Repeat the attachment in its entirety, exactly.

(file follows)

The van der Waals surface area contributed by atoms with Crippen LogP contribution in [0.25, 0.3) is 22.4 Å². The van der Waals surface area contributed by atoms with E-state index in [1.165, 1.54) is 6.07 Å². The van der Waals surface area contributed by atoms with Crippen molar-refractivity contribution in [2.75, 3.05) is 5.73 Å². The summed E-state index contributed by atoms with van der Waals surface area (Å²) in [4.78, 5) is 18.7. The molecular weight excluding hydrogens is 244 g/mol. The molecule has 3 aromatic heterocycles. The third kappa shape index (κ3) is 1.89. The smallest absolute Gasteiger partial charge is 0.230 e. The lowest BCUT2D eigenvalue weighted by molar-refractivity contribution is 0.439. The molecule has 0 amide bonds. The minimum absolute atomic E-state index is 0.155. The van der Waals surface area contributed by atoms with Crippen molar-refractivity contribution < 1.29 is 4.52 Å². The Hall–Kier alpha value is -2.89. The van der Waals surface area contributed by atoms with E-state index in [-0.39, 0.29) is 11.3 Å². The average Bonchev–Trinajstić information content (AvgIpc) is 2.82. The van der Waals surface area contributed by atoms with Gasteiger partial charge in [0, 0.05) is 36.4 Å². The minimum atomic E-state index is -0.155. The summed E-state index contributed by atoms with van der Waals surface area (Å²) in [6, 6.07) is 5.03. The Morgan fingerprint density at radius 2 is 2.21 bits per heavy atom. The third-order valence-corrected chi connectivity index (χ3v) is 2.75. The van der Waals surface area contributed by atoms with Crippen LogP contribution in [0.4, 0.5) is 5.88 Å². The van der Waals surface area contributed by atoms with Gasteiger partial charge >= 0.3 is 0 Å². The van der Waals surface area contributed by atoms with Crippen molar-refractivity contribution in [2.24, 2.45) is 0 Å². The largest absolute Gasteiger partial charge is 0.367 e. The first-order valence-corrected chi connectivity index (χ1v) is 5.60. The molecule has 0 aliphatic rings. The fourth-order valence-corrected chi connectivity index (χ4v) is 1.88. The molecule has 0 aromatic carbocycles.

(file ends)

The van der Waals surface area contributed by atoms with Crippen LogP contribution in [0.25, 0.3) is 22.4 Å². The van der Waals surface area contributed by atoms with E-state index in [1.165, 1.54) is 6.07 Å². The van der Waals surface area contributed by atoms with Crippen molar-refractivity contribution in [2.75, 3.05) is 5.73 Å². The summed E-state index contributed by atoms with van der Waals surface area (Å²) in [4.78, 5) is 18.7. The molecular weight excluding hydrogens is 244 g/mol. The molecule has 3 aromatic heterocycles. The third kappa shape index (κ3) is 1.89. The smallest absolute Gasteiger partial charge is 0.230 e. The lowest BCUT2D eigenvalue weighted by molar-refractivity contribution is 0.439. The molecule has 0 amide bonds. The minimum absolute atomic E-state index is 0.155. The van der Waals surface area contributed by atoms with Crippen molar-refractivity contribution < 1.29 is 4.52 Å². The Hall–Kier alpha value is -2.89. The van der Waals surface area contributed by atoms with E-state index in [-0.39, 0.29) is 11.3 Å². The average Bonchev–Trinajstić information content (AvgIpc) is 2.82. The van der Waals surface area contributed by atoms with Gasteiger partial charge in [0, 0.05) is 36.4 Å². The minimum atomic E-state index is -0.155. The summed E-state index contributed by atoms with van der Waals surface area (Å²) in [6, 6.07) is 5.03. The Morgan fingerprint density at radius 2 is 2.21 bits per heavy atom. The third-order valence-corrected chi connectivity index (χ3v) is 2.75. The van der Waals surface area contributed by atoms with Crippen LogP contribution in [0.4, 0.5) is 5.88 Å². The van der Waals surface area contributed by atoms with Gasteiger partial charge >= 0.3 is 0 Å². The van der Waals surface area contributed by atoms with Crippen molar-refractivity contribution in [2.24, 2.45) is 0 Å². The largest absolute Gasteiger partial charge is 0.367 e. The first-order valence-corrected chi connectivity index (χ1v) is 5.60. The molecule has 0 aliphatic rings. The fourth-order valence-corrected chi connectivity index (χ4v) is 1.88. The molecule has 0 aromatic carbocycles.